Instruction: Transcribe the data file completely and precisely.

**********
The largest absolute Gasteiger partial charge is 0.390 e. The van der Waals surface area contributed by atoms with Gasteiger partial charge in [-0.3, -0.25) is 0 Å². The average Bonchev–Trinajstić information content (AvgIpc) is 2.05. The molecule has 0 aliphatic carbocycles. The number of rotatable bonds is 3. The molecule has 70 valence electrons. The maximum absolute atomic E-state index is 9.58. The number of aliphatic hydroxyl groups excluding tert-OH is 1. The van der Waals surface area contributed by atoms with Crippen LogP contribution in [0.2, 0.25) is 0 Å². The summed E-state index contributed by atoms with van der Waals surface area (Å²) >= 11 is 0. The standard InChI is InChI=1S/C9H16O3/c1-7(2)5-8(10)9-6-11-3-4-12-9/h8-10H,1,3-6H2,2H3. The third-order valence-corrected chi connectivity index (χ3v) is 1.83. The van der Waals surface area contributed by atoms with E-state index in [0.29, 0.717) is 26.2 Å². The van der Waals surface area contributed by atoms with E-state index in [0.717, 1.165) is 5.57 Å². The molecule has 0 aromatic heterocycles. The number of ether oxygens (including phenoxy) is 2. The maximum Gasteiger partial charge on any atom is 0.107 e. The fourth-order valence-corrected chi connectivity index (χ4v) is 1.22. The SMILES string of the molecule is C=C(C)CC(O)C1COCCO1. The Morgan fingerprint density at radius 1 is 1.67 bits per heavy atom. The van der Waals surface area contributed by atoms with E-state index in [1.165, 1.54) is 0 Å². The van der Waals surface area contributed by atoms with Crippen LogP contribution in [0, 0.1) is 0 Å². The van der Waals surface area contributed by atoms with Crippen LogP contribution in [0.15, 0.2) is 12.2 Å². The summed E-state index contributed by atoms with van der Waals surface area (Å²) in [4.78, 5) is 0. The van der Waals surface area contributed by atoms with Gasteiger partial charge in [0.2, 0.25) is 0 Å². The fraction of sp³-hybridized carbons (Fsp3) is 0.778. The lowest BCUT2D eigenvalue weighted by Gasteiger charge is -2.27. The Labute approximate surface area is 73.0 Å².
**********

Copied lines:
The largest absolute Gasteiger partial charge is 0.390 e. The van der Waals surface area contributed by atoms with Gasteiger partial charge in [-0.3, -0.25) is 0 Å². The average Bonchev–Trinajstić information content (AvgIpc) is 2.05. The molecule has 0 aliphatic carbocycles. The number of rotatable bonds is 3. The molecule has 70 valence electrons. The maximum absolute atomic E-state index is 9.58. The number of aliphatic hydroxyl groups excluding tert-OH is 1. The van der Waals surface area contributed by atoms with Crippen LogP contribution in [0.2, 0.25) is 0 Å². The summed E-state index contributed by atoms with van der Waals surface area (Å²) >= 11 is 0. The standard InChI is InChI=1S/C9H16O3/c1-7(2)5-8(10)9-6-11-3-4-12-9/h8-10H,1,3-6H2,2H3. The third-order valence-corrected chi connectivity index (χ3v) is 1.83. The van der Waals surface area contributed by atoms with E-state index in [0.29, 0.717) is 26.2 Å². The van der Waals surface area contributed by atoms with E-state index in [0.717, 1.165) is 5.57 Å². The molecule has 0 aromatic heterocycles. The number of ether oxygens (including phenoxy) is 2. The maximum Gasteiger partial charge on any atom is 0.107 e. The fourth-order valence-corrected chi connectivity index (χ4v) is 1.22. The SMILES string of the molecule is C=C(C)CC(O)C1COCCO1. The Morgan fingerprint density at radius 1 is 1.67 bits per heavy atom. The van der Waals surface area contributed by atoms with E-state index in [1.165, 1.54) is 0 Å². The van der Waals surface area contributed by atoms with Crippen LogP contribution in [0, 0.1) is 0 Å². The van der Waals surface area contributed by atoms with Crippen LogP contribution in [0.15, 0.2) is 12.2 Å². The summed E-state index contributed by atoms with van der Waals surface area (Å²) in [4.78, 5) is 0. The van der Waals surface area contributed by atoms with Gasteiger partial charge in [0.2, 0.25) is 0 Å². The fraction of sp³-hybridized carbons (Fsp3) is 0.778. The lowest BCUT2D eigenvalue weighted by Gasteiger charge is -2.27. The Labute approximate surface area is 73.0 Å².